Back from the bench: How my AVM was a new beginning

Davidson, who had an AVM, kicks a football
Four years ago, an AVM almost kept Davidson from the game he loved. The Cerebrovascular Surgery and Interventions Center helped get him back on the field.

It’s crazy how something you once thought was the worst thing that could ever happen to you turns out to be one of the best. My AVM is one of those things.

My name is Davidson Jump. I’m from a small town in Ohio where football — high school football especially — is a big deal. At least it was to me. I’d been a lineman as long as I can remember, and, up until four-and-a-half years ago, I felt pretty good about my chances of making the high school team. But then, one day in eighth grade, everything changed.

Something wasn’t right

On March 6, 2018, I started feeling uneasy in school. It’s not like me to stand up and make a scene, but I knew I needed help. I had spots in my vision and then couldn’t see at all. I had had a grand mal seizure. My classmates and teacher rushed to help me. I was brought by ambulance to a major medical center about an hour from my house where the care team told me and my parents that it’s not terribly uncommon for kids my age to experience a random and isolated seizure. My parents weren’t satisfied with that answer, though, and insisted I get an MRI. Because it wasn’t deemed necessary for my care, it took almost two months to schedule a scan. I’m forever thankful that my parents insisted I get an MRI because the results showed I had a partially ruptured arteriovenous malformation (AVM). Essentially, I was a ticking time bomb.

Looking for a champion

An AVM is an abnormal connection between arteries and veins in the brain that creates a cluster of blood vessels. If the cluster ruptures, it can bleed into the brain and can potentially be fatal. The best treatment option is surgical removal.

The problem, though, is that AVMs are pretty rare, so few places are experienced in removing them. My parents and I looked endlessly to find someone with extensive experience and finally found Dr. Edward Smith and the Cerebrovascular Surgery and Interventions Center at Boston Children’s Hospital.

I liked Dr. Smith as soon as I spoke to him, and just based on the number of AVMs he and this team have treated, we knew Boston was where we wanted to be.

My Independence Day

Just days before the Fourth of July, I flew to Boston with my family to have my AVM embolized and surgically removed. Embolization is a noninvasive procedure that blocks or closes a blood vessel. Dr. Smith said that what I had was a complicated AVM, meaning it spanned from the surface of my brain into the ventricles, so being able to embolize it before surgery helped to slow down the blood flow and improve the chances of safely removing it entirely. Which he did.

An upside-down world

I was discharged home about a week later, which is when the real work began. Although the procedure was a success, the trauma to my brain left me with a blind spot and pure alexia, which is an impairment that causes the inability to read. I had to learn to read again and slowly adjusted to living with my blind spot. It made things easier that I got great support through speech and occupational therapy, and the counselors and staff at school, but what I struggled with most was not being able to play football. Because the risk of injury to my head was too great to go back to being a lineman, it looked like my football career was over before it ever really began, and I was crushed.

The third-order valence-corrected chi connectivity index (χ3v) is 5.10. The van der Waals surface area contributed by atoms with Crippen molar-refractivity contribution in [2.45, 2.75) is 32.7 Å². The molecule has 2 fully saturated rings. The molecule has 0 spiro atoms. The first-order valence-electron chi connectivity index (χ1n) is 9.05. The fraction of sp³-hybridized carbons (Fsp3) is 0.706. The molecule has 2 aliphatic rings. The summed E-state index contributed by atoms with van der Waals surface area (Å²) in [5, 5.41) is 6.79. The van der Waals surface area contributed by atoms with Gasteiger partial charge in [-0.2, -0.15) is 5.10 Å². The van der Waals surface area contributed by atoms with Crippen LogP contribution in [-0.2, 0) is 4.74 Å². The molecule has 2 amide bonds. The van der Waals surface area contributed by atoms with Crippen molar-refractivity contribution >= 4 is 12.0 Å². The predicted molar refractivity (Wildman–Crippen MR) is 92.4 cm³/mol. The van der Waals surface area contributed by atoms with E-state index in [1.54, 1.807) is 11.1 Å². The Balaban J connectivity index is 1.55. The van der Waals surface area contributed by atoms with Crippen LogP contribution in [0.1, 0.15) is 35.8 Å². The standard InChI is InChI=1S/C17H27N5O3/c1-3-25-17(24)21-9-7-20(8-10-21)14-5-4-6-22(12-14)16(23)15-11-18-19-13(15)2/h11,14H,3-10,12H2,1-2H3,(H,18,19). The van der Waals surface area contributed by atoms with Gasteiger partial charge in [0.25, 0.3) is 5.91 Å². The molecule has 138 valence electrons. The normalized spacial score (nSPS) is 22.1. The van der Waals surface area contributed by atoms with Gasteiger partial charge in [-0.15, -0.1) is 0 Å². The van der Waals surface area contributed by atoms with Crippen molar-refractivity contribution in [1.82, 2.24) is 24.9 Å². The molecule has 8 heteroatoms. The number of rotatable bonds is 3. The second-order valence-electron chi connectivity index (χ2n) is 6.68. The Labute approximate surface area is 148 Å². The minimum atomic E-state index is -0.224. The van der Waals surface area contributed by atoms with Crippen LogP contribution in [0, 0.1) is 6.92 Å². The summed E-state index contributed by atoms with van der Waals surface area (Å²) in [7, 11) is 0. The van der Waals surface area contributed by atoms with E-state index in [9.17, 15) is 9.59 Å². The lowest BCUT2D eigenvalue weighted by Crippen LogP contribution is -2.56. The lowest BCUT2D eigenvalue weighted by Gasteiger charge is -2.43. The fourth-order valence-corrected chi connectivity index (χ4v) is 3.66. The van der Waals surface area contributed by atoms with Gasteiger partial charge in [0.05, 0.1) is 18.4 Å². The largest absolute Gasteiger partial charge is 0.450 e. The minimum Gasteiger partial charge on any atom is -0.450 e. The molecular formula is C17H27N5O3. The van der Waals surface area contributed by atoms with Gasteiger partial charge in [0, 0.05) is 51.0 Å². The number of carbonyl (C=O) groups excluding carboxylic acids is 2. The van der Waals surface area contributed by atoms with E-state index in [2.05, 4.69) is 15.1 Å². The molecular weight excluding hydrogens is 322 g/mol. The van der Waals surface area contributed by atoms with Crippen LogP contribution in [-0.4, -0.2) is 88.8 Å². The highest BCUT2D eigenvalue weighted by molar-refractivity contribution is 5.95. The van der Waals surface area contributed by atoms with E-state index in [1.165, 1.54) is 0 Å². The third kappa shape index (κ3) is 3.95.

Finding a new approach to the game

I started my freshman year of high school watching football from the sidelines. All I wanted was to be part of the team.

At my check-up that fall, I mentioned to my pediatrician how much I missed football.

“Why do you go out and try to kick?” she suggested. The idea had never occurred to me, and although I had no experience being a kicker, I was up for the challenge. Even better, Dr. Smith was OK with it. Once I started kicking the ball, I immediately fell in love with it.

Playing on my high school’s football team was one of the greatest experiences of my life.

I’ll never forget what my dad told me right before the season opener of my senior year:

“When you’re out there,” he said, “take your steps and get ready but before you start, just look. Look at everybody, take it all in, just for a second.” That’s what I did, and I’m hoping to always hold on to the awe I felt in that moment.

Sharing my story

A young man in a football uniform and a man in sunglasses, both smiling at the camera
Davidson and his father.

Today, I’m a kicker at Denison University, where I’m majoring in Health, Exercise and Sport Studies. I’m also a youth ambassador for The Aneurysm and AVM Foundation where I connect with people who have lost loved ones, have been recently diagnosed, or have had surgery for AVMs. It’s important for me to share my story because, besides my kicking journey, coming back from my AVM is one of the things I’m most proud of. I know it can be hard to find people who have had the same experience, so if someone’s going through a similar diagnosis or has lost someone, I want them to know there are people who can relate and who they can talk to. I don’t want them to walk alone.

Learn more about the Cerebrovascular Surgery and Interventions Center.

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